Metastatic Brain Tumors:
- Overall the most common brain tumors are metastatic brain tumors which arise from a primary tumor elsewhere in the body.
- The distribution of metastatic tumor types in the brain reflects the distribution of systemic tumors in the general population
- Therefore, most brain metastases arise from lung cancer, breast cancer, or melanoma, which represent the three most common sites of primary tumors.
- The number and location of metastases guides the determination of the proper treatment approach, especially the decision for surgical resection.
- A major predictor of survival is the number of cranial lesions that occur in patients who present with metastatic brain disease.
Metastatic Tumor Case Presentation:
- 65-year-old right handed lady with the history of metastatic ovarian cancer who presented with dysarthria and difficulty with bringing the right word out (anomia).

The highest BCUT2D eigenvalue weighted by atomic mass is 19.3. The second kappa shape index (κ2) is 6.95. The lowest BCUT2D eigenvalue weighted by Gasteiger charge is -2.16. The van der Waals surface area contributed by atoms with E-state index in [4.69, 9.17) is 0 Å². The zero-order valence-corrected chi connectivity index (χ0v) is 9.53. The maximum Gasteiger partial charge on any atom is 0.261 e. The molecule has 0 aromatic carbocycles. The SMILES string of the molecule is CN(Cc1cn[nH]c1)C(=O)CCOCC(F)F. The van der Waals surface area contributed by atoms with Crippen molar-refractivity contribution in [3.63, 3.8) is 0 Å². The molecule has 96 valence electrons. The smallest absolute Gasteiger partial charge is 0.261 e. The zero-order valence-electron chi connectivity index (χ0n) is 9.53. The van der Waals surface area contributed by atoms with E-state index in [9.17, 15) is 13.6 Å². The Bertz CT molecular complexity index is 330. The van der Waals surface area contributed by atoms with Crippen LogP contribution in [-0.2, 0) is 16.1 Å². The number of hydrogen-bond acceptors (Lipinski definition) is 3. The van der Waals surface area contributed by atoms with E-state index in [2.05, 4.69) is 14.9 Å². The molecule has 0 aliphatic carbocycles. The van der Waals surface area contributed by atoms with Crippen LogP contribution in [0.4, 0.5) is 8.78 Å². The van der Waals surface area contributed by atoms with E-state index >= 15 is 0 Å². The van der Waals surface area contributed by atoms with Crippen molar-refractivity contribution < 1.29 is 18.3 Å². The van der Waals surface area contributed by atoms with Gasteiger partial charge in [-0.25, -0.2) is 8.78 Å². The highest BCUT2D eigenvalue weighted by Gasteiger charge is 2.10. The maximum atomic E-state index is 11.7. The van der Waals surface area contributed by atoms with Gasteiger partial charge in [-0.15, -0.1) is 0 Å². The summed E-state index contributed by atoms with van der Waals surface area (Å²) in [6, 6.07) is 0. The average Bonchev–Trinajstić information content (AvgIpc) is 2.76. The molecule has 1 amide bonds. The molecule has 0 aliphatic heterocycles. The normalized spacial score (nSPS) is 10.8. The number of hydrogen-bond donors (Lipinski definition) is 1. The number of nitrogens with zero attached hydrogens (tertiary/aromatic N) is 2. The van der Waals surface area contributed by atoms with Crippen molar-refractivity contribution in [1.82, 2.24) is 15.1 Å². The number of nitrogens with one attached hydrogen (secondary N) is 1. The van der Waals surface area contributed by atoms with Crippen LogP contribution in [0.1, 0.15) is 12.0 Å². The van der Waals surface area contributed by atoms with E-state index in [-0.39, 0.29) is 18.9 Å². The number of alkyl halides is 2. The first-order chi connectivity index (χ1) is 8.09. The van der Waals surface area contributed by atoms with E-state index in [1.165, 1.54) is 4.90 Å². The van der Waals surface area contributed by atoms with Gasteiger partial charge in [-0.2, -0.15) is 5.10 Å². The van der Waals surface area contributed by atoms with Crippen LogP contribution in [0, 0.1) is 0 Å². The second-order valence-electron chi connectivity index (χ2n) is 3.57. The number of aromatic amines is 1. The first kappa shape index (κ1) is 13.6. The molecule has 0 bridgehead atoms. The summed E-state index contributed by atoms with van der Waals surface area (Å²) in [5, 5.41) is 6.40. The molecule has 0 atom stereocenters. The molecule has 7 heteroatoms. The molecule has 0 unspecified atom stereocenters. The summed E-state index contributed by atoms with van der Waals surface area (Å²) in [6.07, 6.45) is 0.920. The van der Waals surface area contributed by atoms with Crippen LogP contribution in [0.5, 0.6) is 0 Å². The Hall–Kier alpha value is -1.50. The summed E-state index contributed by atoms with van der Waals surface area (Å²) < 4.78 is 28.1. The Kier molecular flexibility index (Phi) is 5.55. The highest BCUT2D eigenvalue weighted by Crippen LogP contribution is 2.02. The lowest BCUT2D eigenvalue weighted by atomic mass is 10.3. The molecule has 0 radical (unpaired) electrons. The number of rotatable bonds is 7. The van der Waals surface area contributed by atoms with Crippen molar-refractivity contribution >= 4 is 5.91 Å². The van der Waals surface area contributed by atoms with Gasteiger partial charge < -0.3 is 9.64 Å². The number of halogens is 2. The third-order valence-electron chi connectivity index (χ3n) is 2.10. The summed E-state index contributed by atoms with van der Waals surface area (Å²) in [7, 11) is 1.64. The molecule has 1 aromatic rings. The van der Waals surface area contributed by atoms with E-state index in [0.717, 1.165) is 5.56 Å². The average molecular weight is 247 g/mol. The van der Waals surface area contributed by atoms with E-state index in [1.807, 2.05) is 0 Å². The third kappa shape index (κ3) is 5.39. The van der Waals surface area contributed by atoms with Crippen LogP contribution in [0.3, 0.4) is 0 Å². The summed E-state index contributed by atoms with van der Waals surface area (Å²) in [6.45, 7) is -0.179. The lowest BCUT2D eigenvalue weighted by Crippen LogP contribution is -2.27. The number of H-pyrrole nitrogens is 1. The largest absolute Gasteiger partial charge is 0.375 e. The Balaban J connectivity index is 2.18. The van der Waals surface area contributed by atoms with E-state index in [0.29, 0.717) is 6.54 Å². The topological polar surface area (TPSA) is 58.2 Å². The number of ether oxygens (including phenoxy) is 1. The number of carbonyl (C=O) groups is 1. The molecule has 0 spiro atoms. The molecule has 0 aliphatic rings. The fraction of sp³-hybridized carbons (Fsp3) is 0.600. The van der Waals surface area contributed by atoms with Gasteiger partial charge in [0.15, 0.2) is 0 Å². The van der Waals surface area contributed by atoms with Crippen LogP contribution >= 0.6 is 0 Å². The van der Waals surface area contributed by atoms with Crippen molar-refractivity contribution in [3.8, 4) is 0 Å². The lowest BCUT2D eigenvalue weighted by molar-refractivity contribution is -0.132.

- Her condition rapidly evolved into inablility in moving her right arm and leg, and speak (aphasia, and right hemiparesis) and she was brought to the emergency room.
- Although patient could understand spoken language, she was unable to express herself (expressive aphasia).
Pre-operative MRI Images.
- She underwent image guided frameless stereotactic craniotomy with intraoperative motor cortex mapping
Stereotactic map of the brain was created with 1 mm accuracy around the lesion. The tumor was volumetrically mapped and removed after identifying and avoiding injury to motor cortex.
Postoperatively her language function normalized. Further, her Right sided weakness immediately improved and she was able to walk and use her right arm at a normal level.
Histopathology of the tumor showed metastatic ovarian cancer.